Alzheimer’s disease is the most common cause of dementia, and the fifth leading cause of death in those 65-years and older in the US. Despite the growing prevalence of Alzheimer’s, the genetic and environmental factors that make some more susceptible to the development of the disease is still not well understood.
Now, researchers from the School of Public Health and the School of Medicine, working with scientists across the nation on the Alzheimer’s Disease Sequencing Project, have discovered new genes that will further the current understanding of the genetic risk factors that predispose people to the development of Alzheimer’s.
The study, published in Molecular Psychiatry, identifies three new genes that had not previously been linked to Alzheimer’s, as well as several new variants in genes that had been associated with the disease.
“Many of our findings will provide insight into disease mechanisms and targets for biological experiments to gain further understanding about the role of these genes in Alzheimer’s disease pathogenesis,” says corresponding author Lindsay A. Farrer, professor of epidemiology and biostatistics, and chief of biomedical genetics and professor of medicine, neurology, and ophthalmology at MED.
By comparing the exomes (gene-coding portions of entire genetic sequences) of nearly 6,000 individuals with Alzheimer’s, and 5,000 cognitively healthy older adults, the researchers were able to find rare variations in genes that they believe may contribute to the development of common Alzheimer’s disease.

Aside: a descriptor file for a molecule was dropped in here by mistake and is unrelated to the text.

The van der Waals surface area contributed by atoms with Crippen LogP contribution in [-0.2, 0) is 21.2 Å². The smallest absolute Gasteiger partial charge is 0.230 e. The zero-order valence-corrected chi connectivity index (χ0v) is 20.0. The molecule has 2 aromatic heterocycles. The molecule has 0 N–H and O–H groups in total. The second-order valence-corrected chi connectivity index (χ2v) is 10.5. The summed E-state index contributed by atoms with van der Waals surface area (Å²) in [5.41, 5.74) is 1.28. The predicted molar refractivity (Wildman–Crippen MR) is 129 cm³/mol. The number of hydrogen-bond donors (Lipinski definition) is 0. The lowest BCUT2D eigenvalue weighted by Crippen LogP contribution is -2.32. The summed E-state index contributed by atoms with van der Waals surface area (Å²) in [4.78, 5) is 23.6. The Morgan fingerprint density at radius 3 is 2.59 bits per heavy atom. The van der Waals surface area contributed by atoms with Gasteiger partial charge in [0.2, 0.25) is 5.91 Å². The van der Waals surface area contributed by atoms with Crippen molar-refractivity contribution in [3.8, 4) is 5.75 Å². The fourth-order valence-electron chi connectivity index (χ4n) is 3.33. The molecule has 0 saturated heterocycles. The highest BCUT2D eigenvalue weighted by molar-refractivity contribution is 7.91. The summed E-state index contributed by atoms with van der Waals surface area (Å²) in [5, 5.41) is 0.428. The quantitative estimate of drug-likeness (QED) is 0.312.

The newly discovered genes may suggest an inflammatory response and changes in the protein production. These combined changes are thought to contribute to the overall neurodegeneration witnessed in older adults with the disease.
The authors wrote that further research will need to be done to find other genes hidden throughout the genome, as the current paradigm is that many genes contribute to the development of Alzheimer’s. They also wrote that they hope their work will help bridge the knowledge gaps of the genetic architecture related to Alzheimer’s, which is a necessary step toward a better understanding of mechanisms leading to the disease and eventual therapeutic treatments.
The Alzheimer’s Disease Sequencing Project was developed by the National Institutes of Health (NIH) in response to the National Alzheimer’s Project Act milestones to fight Alzheimer’s.
“This large and deep gene sequencing study is an important part of identifying which variations may play a part in risk of getting Alzheimer’s or protection against it,” says Eliezer Masliah, director of the Division of Neuroscience at the National Institute on Aging, part of NIH. “Big data efforts like the ADSP are really helping research move forward. Identifying rare variants could enhance our ability to find novel therapeutic targets and advance precision medicine approaches for Alzheimer’s disease.”
The other SPH co-authors of the study were: alumnus Yuning Chen (GRS/SPH’18); L. Adrienne Cupples, professor of biostatistics; postdoctoral associate Chloe Sarnowski; Xiaoling Zhang, assistant professor of biostatistics; Kathryn L. Lunetta, professor of biostatistics; Anita L. DeStefano, professor of biostatistics; and Josée Dupuis, professor and chair of biostatistics.